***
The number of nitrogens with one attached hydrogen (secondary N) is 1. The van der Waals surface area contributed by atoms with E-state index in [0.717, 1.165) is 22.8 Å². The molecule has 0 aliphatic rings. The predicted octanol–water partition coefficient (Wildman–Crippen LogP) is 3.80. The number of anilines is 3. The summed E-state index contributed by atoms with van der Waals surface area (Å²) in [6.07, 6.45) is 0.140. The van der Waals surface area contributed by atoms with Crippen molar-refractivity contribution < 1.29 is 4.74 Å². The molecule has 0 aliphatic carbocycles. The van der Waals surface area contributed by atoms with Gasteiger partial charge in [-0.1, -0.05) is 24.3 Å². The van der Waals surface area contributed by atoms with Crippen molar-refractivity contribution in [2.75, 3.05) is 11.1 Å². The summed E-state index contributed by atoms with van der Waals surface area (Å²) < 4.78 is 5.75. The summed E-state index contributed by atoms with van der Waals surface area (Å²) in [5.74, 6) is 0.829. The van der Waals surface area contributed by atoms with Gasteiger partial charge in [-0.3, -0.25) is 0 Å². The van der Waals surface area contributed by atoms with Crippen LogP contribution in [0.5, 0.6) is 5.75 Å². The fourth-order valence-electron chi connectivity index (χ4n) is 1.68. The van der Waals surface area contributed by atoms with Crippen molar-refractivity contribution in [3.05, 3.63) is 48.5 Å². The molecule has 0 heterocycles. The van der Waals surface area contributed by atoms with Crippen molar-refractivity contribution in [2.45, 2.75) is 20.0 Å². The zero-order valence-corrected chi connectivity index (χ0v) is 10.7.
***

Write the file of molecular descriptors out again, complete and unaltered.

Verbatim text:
The number of nitrogens with one attached hydrogen (secondary N) is 1. The van der Waals surface area contributed by atoms with E-state index in [0.717, 1.165) is 22.8 Å². The molecule has 0 aliphatic rings. The predicted octanol–water partition coefficient (Wildman–Crippen LogP) is 3.80. The number of anilines is 3. The summed E-state index contributed by atoms with van der Waals surface area (Å²) in [6.07, 6.45) is 0.140. The van der Waals surface area contributed by atoms with Crippen molar-refractivity contribution < 1.29 is 4.74 Å². The molecule has 0 aliphatic carbocycles. The van der Waals surface area contributed by atoms with Gasteiger partial charge in [-0.1, -0.05) is 24.3 Å². The van der Waals surface area contributed by atoms with Crippen molar-refractivity contribution in [2.75, 3.05) is 11.1 Å². The summed E-state index contributed by atoms with van der Waals surface area (Å²) < 4.78 is 5.75. The summed E-state index contributed by atoms with van der Waals surface area (Å²) in [5.74, 6) is 0.829. The van der Waals surface area contributed by atoms with Gasteiger partial charge in [-0.3, -0.25) is 0 Å². The van der Waals surface area contributed by atoms with Crippen LogP contribution in [0.5, 0.6) is 5.75 Å². The fourth-order valence-electron chi connectivity index (χ4n) is 1.68. The van der Waals surface area contributed by atoms with Crippen molar-refractivity contribution in [3.05, 3.63) is 48.5 Å². The molecule has 0 heterocycles. The van der Waals surface area contributed by atoms with Crippen molar-refractivity contribution in [2.45, 2.75) is 20.0 Å². The zero-order valence-corrected chi connectivity index (χ0v) is 10.7.